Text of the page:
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Wildlife thriving in high plateau

By PALDEN NYIMA and DA QIONG in Lhasa | chinadaily.com.cn | Updated: 2019-08-09 21:04
Tibetan antelopes gallop across a pasture in Nyima county, Tibet autonomous region, in September 2017. ZHANG RUFENG/XINHUA

Diverse wildlife in close proximity to domesticated herds of animals in the Tibet autonomous region are increasingly commonplace thanks to the government's efforts in the development of nature reserves.

Due to biodiversity protection efforts, the region has established 47 nature reserves covering an area of more than 412 million square kilometers, accounting for over 34 percent of the region's land area.

At 298,000 sq km, the region's Changthang National Nature Reserve is China's biggest, and has become a haven for rare high plateau wildlife such as wild yaks, argali and Tibetan antelope.

The reserve spreads over seven counties — Amdo, Nyima and Tsonyi in the north, and Rutog, Gerze, Ge'gyai and Gar in Ngari prefecture.

The reserve is one of China's 25 State key eco-functional areas, and it is regarded as a climate stabilizer and resource for Alpine biological species.

At an attitude of 5,000 meters above sea level, covering about 120,000 sq km and nestled about 800 km northwest of the region's capital Lhasa, Tsonyi accounts for more than 60 percent of the reserve's land area.

Tsering Lodre, an official with the forestry and grassland bureau of Tsonyi county, said that since the reserve was established in 1993, the county has been fighting against poachers and illegal animal trade.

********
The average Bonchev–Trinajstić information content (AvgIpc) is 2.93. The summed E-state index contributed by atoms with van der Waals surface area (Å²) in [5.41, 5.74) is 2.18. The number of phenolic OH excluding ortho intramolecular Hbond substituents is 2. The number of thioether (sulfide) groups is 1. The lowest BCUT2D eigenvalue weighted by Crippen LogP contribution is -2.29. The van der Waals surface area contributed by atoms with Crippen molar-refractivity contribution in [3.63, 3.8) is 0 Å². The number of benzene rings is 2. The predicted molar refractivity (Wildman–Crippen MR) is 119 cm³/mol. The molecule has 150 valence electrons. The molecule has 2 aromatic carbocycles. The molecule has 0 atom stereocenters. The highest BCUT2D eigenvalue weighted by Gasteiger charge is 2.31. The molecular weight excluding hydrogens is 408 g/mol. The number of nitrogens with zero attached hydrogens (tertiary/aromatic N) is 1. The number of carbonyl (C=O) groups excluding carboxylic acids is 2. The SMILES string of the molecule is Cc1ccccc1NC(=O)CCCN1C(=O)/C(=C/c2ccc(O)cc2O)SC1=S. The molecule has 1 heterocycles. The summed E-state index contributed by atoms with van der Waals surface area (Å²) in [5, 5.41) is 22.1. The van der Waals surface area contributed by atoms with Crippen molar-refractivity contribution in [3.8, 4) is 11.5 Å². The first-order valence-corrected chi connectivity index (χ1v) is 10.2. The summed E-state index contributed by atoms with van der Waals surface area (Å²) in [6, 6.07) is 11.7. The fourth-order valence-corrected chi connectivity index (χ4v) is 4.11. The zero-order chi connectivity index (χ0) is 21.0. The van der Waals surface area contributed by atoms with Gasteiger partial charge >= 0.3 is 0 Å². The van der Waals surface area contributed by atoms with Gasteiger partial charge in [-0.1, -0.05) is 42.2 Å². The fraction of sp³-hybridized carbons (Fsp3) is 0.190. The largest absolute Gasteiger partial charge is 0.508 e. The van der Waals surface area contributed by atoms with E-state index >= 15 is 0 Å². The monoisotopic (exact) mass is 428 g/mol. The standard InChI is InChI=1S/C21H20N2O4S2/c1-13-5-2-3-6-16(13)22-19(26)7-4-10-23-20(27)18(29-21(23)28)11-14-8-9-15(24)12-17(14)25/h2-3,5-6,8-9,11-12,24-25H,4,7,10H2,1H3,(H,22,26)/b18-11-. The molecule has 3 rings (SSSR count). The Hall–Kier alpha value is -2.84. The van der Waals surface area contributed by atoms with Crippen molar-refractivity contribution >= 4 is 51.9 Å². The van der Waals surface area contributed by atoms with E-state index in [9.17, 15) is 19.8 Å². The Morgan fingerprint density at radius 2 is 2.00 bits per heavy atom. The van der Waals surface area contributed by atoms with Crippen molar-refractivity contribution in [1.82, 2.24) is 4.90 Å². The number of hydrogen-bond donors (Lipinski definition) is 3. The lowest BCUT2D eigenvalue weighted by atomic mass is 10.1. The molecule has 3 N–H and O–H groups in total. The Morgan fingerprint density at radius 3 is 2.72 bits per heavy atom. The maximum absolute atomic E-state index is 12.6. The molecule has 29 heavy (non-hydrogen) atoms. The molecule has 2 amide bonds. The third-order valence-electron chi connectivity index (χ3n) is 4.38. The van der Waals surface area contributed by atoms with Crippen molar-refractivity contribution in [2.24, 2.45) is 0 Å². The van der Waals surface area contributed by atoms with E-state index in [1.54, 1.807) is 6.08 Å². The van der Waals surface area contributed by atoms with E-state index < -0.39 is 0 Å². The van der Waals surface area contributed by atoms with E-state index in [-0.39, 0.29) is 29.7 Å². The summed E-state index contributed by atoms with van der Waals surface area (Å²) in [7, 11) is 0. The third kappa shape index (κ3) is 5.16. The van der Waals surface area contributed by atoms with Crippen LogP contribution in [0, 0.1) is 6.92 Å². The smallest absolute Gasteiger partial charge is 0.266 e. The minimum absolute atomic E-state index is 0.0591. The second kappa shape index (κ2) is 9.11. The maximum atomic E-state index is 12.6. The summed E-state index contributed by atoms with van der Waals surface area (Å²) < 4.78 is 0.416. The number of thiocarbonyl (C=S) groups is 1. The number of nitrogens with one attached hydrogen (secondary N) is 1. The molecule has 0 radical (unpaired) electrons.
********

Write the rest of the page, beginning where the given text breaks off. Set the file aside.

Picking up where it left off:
"In recent years, we no longer see animals, wild or domesticated, killed by human factors. The wild animal populations have been increasing steadily and often wolves are the culprits on the grasslands," said the 47-year-old.

With 18 years of experience working at the bureau, Tsering often hears about wild yaks interfering with the herding of domesticated yaks, wild yaks attacking herders or even wild male yaks luring away some of the herders' female yaks.

"Four of seven townships of our county have little conflict with wildlife unless nomads get too close to glaciers or snow-capped mountains where wild yaks usually dwell," Tsering said.

"If herders live in valleys or lower areas, the wild yaks will leave nomads in peace. However, cases like brown bears making trouble in people's homes or attacking people are frequently reported," he said.

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